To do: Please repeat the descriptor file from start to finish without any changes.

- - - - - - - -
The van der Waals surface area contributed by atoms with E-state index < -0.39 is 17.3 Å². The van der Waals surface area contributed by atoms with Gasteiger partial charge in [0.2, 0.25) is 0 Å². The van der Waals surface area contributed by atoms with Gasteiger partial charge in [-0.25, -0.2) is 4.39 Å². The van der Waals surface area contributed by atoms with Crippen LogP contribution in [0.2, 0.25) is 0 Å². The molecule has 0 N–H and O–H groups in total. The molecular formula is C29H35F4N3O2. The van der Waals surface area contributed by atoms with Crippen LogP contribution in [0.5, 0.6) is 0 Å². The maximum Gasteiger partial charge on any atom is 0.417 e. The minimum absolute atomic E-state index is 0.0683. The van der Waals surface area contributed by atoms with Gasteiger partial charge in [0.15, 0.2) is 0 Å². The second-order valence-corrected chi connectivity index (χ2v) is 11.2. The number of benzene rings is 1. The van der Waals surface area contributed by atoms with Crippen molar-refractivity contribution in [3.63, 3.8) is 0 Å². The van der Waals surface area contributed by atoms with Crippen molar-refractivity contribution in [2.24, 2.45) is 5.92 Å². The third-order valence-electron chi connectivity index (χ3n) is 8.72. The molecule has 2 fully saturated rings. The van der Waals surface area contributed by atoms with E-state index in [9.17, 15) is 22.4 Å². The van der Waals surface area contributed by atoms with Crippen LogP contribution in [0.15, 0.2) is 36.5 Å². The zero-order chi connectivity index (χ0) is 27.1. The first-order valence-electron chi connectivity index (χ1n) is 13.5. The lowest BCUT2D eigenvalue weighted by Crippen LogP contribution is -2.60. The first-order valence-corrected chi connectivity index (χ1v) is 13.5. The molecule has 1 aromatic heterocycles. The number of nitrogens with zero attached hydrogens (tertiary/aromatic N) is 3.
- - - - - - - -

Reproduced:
The van der Waals surface area contributed by atoms with E-state index < -0.39 is 17.3 Å². The van der Waals surface area contributed by atoms with Gasteiger partial charge in [0.2, 0.25) is 0 Å². The van der Waals surface area contributed by atoms with Gasteiger partial charge in [-0.25, -0.2) is 4.39 Å². The van der Waals surface area contributed by atoms with Crippen LogP contribution in [0.2, 0.25) is 0 Å². The molecule has 0 N–H and O–H groups in total. The molecular formula is C29H35F4N3O2. The van der Waals surface area contributed by atoms with Crippen LogP contribution in [0.5, 0.6) is 0 Å². The maximum Gasteiger partial charge on any atom is 0.417 e. The minimum absolute atomic E-state index is 0.0683. The van der Waals surface area contributed by atoms with Gasteiger partial charge in [0.15, 0.2) is 0 Å². The second-order valence-corrected chi connectivity index (χ2v) is 11.2. The number of benzene rings is 1. The van der Waals surface area contributed by atoms with Crippen molar-refractivity contribution in [3.63, 3.8) is 0 Å². The van der Waals surface area contributed by atoms with Crippen molar-refractivity contribution in [2.24, 2.45) is 5.92 Å². The third-order valence-electron chi connectivity index (χ3n) is 8.72. The molecule has 2 fully saturated rings. The van der Waals surface area contributed by atoms with E-state index in [9.17, 15) is 22.4 Å². The van der Waals surface area contributed by atoms with Crippen LogP contribution in [0.15, 0.2) is 36.5 Å². The zero-order chi connectivity index (χ0) is 27.1. The first-order valence-electron chi connectivity index (χ1n) is 13.5. The lowest BCUT2D eigenvalue weighted by Crippen LogP contribution is -2.60. The first-order valence-corrected chi connectivity index (χ1v) is 13.5. The molecule has 1 aromatic heterocycles. The number of nitrogens with zero attached hydrogens (tertiary/aromatic N) is 3.